The impact of COVID-19 on transitional and long-term care facilities will reverberate long after the pandemic itself is under control. While the immediate task is to maintain current coronavirus safety protocols until a vaccine is available, the adaptations made over the past year will help pave the way forward. A strong partnership with your pharmaceutical distributor can provide valuable insights to help you focus on progress over the long term.
Improvements in COVID-19 treatment
When COVID-19 patients started to overwhelm hospitals across the country, critical care professionals were faced with treating a disease that seemed to defy treatment. The best they could do was try to manage symptoms. As critically ill patients struggled to breathe, they were put on ventilators and given palliative care. Many died, especially older adults.
As scientists and medical professionals learned more about COVID-19, they began to find ways to treat the virus that took less of a physical toll on patients. As of late 2020, ventilator use is now a last resort rather than a common practice. While symptom management still is the focus of treatment, the goal is to have as many patients as possible recover in their homes. And when “home” is an LTC facility, unique factors come into play for staff and residents alike.
Making adjustments for different care needs
Long-term care facilities have faced the challenge of providing care for those who no longer require critical care in the hospital but do have acute care needs. In some places, “pop-up” units have opened to provide such care, with the goal of meeting the needs of patients still suffering the effects of COVID-19 before they are able to return to residential facilities. More commonly, patients are left with chronic conditions after recovery from the virus. As the industry looks to the future, managing those patients remains a focus. Your distributor may be able to help ease the logistical side of the burden by improving inventory management for in-demand drugs and supplies.
Ensuring safety of staff and other residents during recovery
Every facility must develop a set of criteria for determining when recovered COVID-19 patients can safely return to the general population. In the short term, testing and retesting are essential. Working closely with your distributor can help you understand what to expect in terms of what supplies and inventory you will need. Beyond that, your facility can evaluate how best to manage any remaining medical issues while reducing the risk to the staff or other residents. In most cases, that means maintaining strict infection control protocols and keeping symptomatic patients isolated until their COVID-19 status is confirmed.
The importance of family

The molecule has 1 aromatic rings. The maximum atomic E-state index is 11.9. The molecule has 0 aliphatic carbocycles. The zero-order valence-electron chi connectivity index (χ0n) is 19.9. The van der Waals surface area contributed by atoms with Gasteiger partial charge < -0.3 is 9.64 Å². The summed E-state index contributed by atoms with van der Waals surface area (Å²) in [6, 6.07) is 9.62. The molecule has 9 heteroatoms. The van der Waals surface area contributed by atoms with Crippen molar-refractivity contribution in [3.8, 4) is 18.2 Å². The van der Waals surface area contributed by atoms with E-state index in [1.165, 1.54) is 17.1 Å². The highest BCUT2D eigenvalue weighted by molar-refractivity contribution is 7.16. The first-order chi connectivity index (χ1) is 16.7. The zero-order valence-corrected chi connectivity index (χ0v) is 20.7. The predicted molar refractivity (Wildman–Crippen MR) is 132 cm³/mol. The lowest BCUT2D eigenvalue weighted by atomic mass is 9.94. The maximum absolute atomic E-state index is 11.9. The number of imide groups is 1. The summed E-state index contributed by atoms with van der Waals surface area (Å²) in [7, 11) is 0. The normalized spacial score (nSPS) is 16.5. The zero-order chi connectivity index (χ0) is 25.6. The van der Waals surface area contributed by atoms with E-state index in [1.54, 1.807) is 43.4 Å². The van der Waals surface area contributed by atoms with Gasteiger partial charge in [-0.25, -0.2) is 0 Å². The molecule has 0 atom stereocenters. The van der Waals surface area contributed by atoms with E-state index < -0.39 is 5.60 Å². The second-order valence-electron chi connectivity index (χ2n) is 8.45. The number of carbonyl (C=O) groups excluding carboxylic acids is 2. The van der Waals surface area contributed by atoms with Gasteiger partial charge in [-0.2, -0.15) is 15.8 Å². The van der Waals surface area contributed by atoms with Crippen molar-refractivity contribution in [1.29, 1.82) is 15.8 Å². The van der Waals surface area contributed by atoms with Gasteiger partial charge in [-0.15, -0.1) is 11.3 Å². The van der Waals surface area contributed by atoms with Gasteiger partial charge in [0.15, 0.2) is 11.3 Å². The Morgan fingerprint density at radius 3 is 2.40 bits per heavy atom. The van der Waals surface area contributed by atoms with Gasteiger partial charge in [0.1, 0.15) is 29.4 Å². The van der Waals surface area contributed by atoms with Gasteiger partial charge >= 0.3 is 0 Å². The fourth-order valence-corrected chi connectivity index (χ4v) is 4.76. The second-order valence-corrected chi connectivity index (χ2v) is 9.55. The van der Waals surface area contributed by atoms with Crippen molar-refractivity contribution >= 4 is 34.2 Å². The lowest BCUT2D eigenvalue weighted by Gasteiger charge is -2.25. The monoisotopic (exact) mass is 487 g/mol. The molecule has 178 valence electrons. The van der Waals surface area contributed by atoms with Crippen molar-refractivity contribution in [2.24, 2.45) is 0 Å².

One of the most difficult challenges for transitional care facilities during the pandemic has been maintaining connections between residents and their loved ones. As cases spike, facilities restrict visitors, including family members. The strain on staff and families is burdensome, and residents who rely on the support of family often don’t understand why their loved ones stopped visiting.
Fortunately, virtual visitation allows families to stay in touch. Most residential facilities have sufficient devices and internet capabilities to give every resident access to the outside world. This innovation is likely to continue post-COVID in long-term care facilities. Other solutions include installing transparent barriers that allow face-to-face interaction between patients and visitors while mitigating risk on both sides. Your health system supply distributor has a broad perspective of the industry and can serve as a sounding board for risk-mitigation strategies.
A qualified staff is, as it always has been, the foundation of long-term care. During the pandemic, the challenges of sustaining such a team were formidable. Long hours of caring for critically ill patients took a brutal toll on frontline medical workers at every level. But the dedication of caregiving professionals is such that few left the field. Long-term care facilities that always have prioritized the safety of residents must take care to ensure that the staff also is confident of their safety. Besides enforcing recommended COVID-19 protection measures like handwashing, social distancing and mask wearing, facilities should encourage employees to bring any safety concerns to management.
One worrisome side effect of stay-at-home mandates during the pandemic has been a delay in routine medical procedures. Wellness visits and diagnostic tests are important to overall health as well as identification of chronic conditions that can increase the risk of COVID-19. Getting routine vaccinations is also important, as the immune system may be lower due to less contact with other people. Flu vaccines are especially important.
The COVID-19 pandemic has revealed strengths as well as shortcomings in long-term care. It has also proven how resilient the industry is. Learning from the crisis — including tapping into the insights and analytics of a knowledgeable distributor — enables facilities to offer the best care to patients and the safest environment for providing it.
Barbara Giacomelli, PharmD., MBA, is vice president of strategy and marketing for McKesson RxO. She has over 30 years of experience in health system pharmacies and is a member of the McKesson Critical Care Drug Task Force.